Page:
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Farrukh Dhondy

The destruction of history anywhere in the world through acts of vandalism is wrong.

Articles by Farrukh Dhondy

Excerpt: From the Translator’s Note to Rumi; A New Collection Selected and Translated by Farrukh Dhondy

In the age of the Internet, Rumi quotes are everywhere. Like pop songs they sometimes provide instant gratification. At other times, their mysterious vocabulary lends itself to a range of interpretations. In the note appended to his new translation of the Persian mystic’s poetry, Farrukh Dhondy explains that contemporary readers err greatly when they overlook the fact that Rumi’s work is devoted to the philosophy, doctrine and poetic interpretation of Islam

The Semazen or whirling dervishes: The Sufi mystical sect was inspired by Rumi and formed in 1273 after his death.(Shutterstock)
Updated on Jul 30, 2020 08:45 PM IST
Hindustan Times | By

Britain’s attitude to religious symbolism is tolerant, with a few exceptions

A reporter wearing a hijab and reporting an Islamicist terror attack has kicked off a lot of debate and has also provoked outrage

On the day IPSO published its deliberations on the case, a man randomly attacked a woman who was wearing a hijab on London’s busy Oxford Street in broad daylight, shouting at her, wrenching off her headdress and punching her. He immediately ran off and was lost in the crowds (Representative Photo)(REUTERS)
Updated on Oct 28, 2016 01:33 AM IST

It’s no more a safe haven

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Published on Jun 28, 2016 11:12 AM IST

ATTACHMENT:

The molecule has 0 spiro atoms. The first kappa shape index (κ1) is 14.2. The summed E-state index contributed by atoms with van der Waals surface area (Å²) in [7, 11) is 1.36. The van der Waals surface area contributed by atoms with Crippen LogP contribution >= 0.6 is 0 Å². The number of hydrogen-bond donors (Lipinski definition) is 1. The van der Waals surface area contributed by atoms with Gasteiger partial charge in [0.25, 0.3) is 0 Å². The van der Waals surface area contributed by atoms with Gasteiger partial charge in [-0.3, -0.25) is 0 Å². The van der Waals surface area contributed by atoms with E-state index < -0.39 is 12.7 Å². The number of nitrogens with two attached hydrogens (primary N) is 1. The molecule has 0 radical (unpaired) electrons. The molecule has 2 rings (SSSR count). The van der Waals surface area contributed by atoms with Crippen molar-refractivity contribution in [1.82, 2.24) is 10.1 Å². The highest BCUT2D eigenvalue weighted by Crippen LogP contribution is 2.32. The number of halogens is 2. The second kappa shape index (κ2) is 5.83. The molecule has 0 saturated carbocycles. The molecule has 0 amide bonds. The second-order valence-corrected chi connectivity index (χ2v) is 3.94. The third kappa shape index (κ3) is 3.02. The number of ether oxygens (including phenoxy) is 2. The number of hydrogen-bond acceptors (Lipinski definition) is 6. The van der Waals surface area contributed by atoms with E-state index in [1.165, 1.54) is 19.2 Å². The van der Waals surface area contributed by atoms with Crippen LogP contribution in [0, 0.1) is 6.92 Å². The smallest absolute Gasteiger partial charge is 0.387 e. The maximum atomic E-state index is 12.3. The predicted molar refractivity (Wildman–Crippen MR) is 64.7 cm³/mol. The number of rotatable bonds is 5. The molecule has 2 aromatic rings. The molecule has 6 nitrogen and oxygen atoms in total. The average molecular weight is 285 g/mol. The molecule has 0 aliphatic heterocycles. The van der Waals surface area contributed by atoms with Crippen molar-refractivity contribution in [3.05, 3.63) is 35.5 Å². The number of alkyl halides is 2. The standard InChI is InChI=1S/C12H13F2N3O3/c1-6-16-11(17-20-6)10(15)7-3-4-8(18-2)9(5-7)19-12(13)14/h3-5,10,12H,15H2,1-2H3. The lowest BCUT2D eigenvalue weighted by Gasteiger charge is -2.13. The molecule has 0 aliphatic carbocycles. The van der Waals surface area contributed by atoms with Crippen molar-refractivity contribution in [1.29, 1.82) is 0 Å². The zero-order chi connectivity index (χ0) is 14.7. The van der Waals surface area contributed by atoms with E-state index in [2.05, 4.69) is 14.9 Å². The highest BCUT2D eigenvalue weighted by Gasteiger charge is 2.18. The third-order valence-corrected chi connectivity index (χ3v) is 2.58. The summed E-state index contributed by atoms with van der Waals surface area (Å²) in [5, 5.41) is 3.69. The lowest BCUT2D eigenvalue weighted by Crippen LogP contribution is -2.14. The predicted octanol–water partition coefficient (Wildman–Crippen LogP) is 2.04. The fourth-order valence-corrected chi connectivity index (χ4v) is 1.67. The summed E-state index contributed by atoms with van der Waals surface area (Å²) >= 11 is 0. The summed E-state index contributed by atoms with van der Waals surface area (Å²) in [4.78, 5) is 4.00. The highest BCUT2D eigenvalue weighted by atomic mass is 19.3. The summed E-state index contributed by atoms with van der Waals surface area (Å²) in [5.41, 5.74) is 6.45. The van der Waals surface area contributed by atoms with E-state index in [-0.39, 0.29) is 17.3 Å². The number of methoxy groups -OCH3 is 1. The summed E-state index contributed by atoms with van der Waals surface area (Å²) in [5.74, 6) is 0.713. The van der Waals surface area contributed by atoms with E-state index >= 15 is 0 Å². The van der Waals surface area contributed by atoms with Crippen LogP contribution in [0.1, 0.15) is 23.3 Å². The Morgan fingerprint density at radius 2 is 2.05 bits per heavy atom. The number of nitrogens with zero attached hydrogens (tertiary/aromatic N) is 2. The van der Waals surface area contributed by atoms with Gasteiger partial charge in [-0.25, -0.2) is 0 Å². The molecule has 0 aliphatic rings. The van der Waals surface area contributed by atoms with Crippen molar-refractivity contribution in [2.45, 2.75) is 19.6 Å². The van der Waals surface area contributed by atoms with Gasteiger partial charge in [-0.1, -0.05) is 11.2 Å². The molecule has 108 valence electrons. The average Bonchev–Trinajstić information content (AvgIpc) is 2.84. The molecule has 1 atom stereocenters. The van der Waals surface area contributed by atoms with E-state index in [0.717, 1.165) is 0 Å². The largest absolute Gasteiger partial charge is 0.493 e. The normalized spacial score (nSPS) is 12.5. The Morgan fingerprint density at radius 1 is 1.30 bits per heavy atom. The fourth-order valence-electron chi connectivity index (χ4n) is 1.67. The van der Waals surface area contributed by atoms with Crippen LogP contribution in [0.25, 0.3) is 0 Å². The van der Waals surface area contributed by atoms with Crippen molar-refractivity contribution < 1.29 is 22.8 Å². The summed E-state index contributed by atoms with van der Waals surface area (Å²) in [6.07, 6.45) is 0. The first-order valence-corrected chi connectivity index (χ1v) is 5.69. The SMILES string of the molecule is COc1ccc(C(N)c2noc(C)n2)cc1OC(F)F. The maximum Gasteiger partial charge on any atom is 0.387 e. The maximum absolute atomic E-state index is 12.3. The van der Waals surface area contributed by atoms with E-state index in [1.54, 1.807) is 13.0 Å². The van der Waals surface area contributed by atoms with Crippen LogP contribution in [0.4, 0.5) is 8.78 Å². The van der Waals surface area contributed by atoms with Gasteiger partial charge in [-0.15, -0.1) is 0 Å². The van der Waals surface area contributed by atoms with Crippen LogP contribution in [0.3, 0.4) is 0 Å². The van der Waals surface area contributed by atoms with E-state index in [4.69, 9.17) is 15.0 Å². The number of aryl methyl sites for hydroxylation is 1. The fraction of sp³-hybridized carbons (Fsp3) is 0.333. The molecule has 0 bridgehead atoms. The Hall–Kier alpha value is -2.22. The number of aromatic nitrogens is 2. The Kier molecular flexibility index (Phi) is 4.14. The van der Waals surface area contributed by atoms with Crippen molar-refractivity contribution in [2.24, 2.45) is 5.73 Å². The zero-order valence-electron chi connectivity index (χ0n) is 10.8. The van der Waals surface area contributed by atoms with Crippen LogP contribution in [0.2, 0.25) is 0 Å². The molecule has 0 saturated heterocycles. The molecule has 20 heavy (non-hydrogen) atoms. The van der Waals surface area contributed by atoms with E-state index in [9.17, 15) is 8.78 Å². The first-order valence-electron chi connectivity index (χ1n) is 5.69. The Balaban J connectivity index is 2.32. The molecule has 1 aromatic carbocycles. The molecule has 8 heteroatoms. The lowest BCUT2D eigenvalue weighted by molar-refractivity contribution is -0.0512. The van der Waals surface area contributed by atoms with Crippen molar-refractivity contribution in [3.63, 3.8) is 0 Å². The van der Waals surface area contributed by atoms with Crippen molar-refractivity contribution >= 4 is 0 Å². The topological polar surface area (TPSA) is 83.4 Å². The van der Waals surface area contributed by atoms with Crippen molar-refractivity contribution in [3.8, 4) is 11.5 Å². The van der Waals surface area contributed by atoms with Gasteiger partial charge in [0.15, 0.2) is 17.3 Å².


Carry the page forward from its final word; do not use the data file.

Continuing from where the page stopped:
Will Brexit jeopardise the position of people evading the law in India?

The Leave camp wants to abolish laws which prevented the extradition or expulsion of criminals who claimed their protection to remain in Britain. This is bad news for Indian citizens who have for landed up here in defiance of Indian requests for their return to face charges

The front page of the London Evening Standard showing British Prime Minister David Cameron holding hands with his wife Samantha as they come out from 10 Downing Street to make an announcement following the results of the EU referendum are seen in London on June 24, 2016(AFP)
Updated on Jun 28, 2016 12:18 AM IST

Jaipur Lit Festival in London: Why this fuss about Vedanta

I genuinely wonder how many people participating in or attending these festivals pay any attention to the logos of sponsors printed on the programmes....how would I, or anyone for that matter, support Vedanta? Will the company advertise themselves as patrons of literature in order to attract and get capital investment?

Visitors during the inauguration of Jaipur Literary festival 2016, in Jaipur, India.(Sanjeev Verma/HT File Photo)
Updated on May 23, 2016 08:58 PM IST

London shows the way with Citizen Khan

Sadiq Khan is today the first Muslim mayor of a western metropolis. It’s not as significant as the United States electing a black president, but for Britain it is a gigantic step in defining its contemporary nationhood

London's new mayor Sadiq Khan (R) addresses the media at City Hall in central London.(AFP Photo)
Updated on May 08, 2016 09:41 PM IST

Defining minorities and their uses in India requires a change of thought

Muslims in India ought to have the status of a ‘smaller majority’. It is from such quibbles that policies for social justice can flow

I don’t suppose the ministry of minority affairs has any business with the question of banning ‘Sikh Jokes’. It doesn’t seem to have attracted the support of Sikhs, who, as the late Khushwant Singh did, see laughing at oneself as a sign of cultural maturity.(REUTERS)
Updated on Mar 18, 2016 09:03 PM IST

Stretching the Schengen: Migrant crisis leaves EU ideals fragile